Monthly Archives: November 2016

At Long Last, the Feared (Portfolio) Crowding Out Has Materialized

The implication of a (massive) revision to the expected path of government debt relative to baseline is an increase in the slope of the yield curve. Some portion comes from the expectations hypothesis of the term structure, some from an increase in the risk premium. [lecture notes on portfolio crowding out] [lecture notes on expectations hypothesis of term structure]


Figure 1: Yield curve as of 8 November (blue), and 9 November (green). Source: US Treasury.

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New data sources for economic research

One of the exciting implications for economists of the digitization of everything is the ability to study economic relations and behavior at a level of detail far beyond anything that could have been attempted a decade ago. I’ve earlier called attention here to new measures of inflation obtained from millions of prices posted on the web, new insights into pricing behavior coming from scanner data on individual store transactions, and understanding of consumer behavior based on debit and credit transactions of 25 million Americans. Here I discuss another new study based on smart-phone apps.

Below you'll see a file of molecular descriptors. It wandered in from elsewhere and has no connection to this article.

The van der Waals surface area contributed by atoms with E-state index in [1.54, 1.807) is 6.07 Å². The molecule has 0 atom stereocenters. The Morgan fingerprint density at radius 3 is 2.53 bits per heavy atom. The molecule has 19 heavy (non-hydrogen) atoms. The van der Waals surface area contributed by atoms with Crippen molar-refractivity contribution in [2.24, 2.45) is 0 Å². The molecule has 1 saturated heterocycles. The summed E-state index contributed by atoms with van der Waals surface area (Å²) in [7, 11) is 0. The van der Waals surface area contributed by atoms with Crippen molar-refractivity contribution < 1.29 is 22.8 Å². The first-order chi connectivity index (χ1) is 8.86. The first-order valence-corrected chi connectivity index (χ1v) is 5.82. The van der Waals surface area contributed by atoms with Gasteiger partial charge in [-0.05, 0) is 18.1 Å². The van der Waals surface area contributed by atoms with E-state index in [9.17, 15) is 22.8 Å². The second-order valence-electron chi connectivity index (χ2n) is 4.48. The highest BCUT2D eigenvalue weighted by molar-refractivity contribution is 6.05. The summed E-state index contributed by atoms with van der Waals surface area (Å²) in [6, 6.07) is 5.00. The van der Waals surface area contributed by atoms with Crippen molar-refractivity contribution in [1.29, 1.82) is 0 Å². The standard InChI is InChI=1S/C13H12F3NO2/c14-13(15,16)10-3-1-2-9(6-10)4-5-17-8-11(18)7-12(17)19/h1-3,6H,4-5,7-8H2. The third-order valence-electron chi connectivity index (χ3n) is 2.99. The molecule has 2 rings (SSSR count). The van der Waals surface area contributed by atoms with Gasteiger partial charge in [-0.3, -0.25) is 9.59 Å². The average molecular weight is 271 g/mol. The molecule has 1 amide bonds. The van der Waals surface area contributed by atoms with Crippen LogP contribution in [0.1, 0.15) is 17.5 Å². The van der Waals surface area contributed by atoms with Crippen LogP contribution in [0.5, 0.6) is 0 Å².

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The Trilemma, Nuanced

I’ve just finished up the Mundell-Fleming model in my int’l finance course, and ended the section with a discussion of the “International Trilemma”, also known as “the Impossible Trinity”, which states that a given country can at any given time fully achieve only two out of three objectives of exchange rate stability, monetary autonomy, and financial integration (full capital mobility) at a time.


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